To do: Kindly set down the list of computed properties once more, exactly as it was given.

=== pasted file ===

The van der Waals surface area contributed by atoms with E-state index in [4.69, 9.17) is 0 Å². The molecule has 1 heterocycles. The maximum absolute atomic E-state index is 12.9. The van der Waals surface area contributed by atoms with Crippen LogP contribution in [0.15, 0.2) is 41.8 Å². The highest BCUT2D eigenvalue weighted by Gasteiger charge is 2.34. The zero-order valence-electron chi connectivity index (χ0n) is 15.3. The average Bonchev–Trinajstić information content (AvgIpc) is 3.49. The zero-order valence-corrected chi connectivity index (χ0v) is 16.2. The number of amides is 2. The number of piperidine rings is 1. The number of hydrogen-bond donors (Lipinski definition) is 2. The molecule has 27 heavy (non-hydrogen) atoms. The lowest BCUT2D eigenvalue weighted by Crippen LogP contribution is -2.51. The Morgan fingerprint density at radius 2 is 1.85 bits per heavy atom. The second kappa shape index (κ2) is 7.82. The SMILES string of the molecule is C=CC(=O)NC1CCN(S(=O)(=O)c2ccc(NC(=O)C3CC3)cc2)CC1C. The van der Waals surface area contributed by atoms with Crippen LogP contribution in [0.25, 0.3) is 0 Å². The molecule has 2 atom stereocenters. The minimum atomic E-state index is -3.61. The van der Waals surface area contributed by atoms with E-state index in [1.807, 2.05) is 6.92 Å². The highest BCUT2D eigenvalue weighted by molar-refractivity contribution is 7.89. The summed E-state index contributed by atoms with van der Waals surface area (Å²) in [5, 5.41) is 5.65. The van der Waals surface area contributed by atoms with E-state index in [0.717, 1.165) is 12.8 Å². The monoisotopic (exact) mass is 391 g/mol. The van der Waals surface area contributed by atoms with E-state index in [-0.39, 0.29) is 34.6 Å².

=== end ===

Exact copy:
The van der Waals surface area contributed by atoms with E-state index in [4.69, 9.17) is 0 Å². The molecule has 1 heterocycles. The maximum absolute atomic E-state index is 12.9. The van der Waals surface area contributed by atoms with Crippen LogP contribution in [0.15, 0.2) is 41.8 Å². The highest BCUT2D eigenvalue weighted by Gasteiger charge is 2.34. The zero-order valence-electron chi connectivity index (χ0n) is 15.3. The average Bonchev–Trinajstić information content (AvgIpc) is 3.49. The zero-order valence-corrected chi connectivity index (χ0v) is 16.2. The number of amides is 2. The number of piperidine rings is 1. The number of hydrogen-bond donors (Lipinski definition) is 2. The molecule has 27 heavy (non-hydrogen) atoms. The lowest BCUT2D eigenvalue weighted by Crippen LogP contribution is -2.51. The Morgan fingerprint density at radius 2 is 1.85 bits per heavy atom. The second kappa shape index (κ2) is 7.82. The SMILES string of the molecule is C=CC(=O)NC1CCN(S(=O)(=O)c2ccc(NC(=O)C3CC3)cc2)CC1C. The van der Waals surface area contributed by atoms with Crippen LogP contribution in [0.25, 0.3) is 0 Å². The molecule has 2 atom stereocenters. The minimum atomic E-state index is -3.61. The van der Waals surface area contributed by atoms with E-state index in [1.807, 2.05) is 6.92 Å². The highest BCUT2D eigenvalue weighted by molar-refractivity contribution is 7.89. The summed E-state index contributed by atoms with van der Waals surface area (Å²) in [5, 5.41) is 5.65. The van der Waals surface area contributed by atoms with E-state index in [0.717, 1.165) is 12.8 Å². The monoisotopic (exact) mass is 391 g/mol. The van der Waals surface area contributed by atoms with E-state index in [-0.39, 0.29) is 34.6 Å².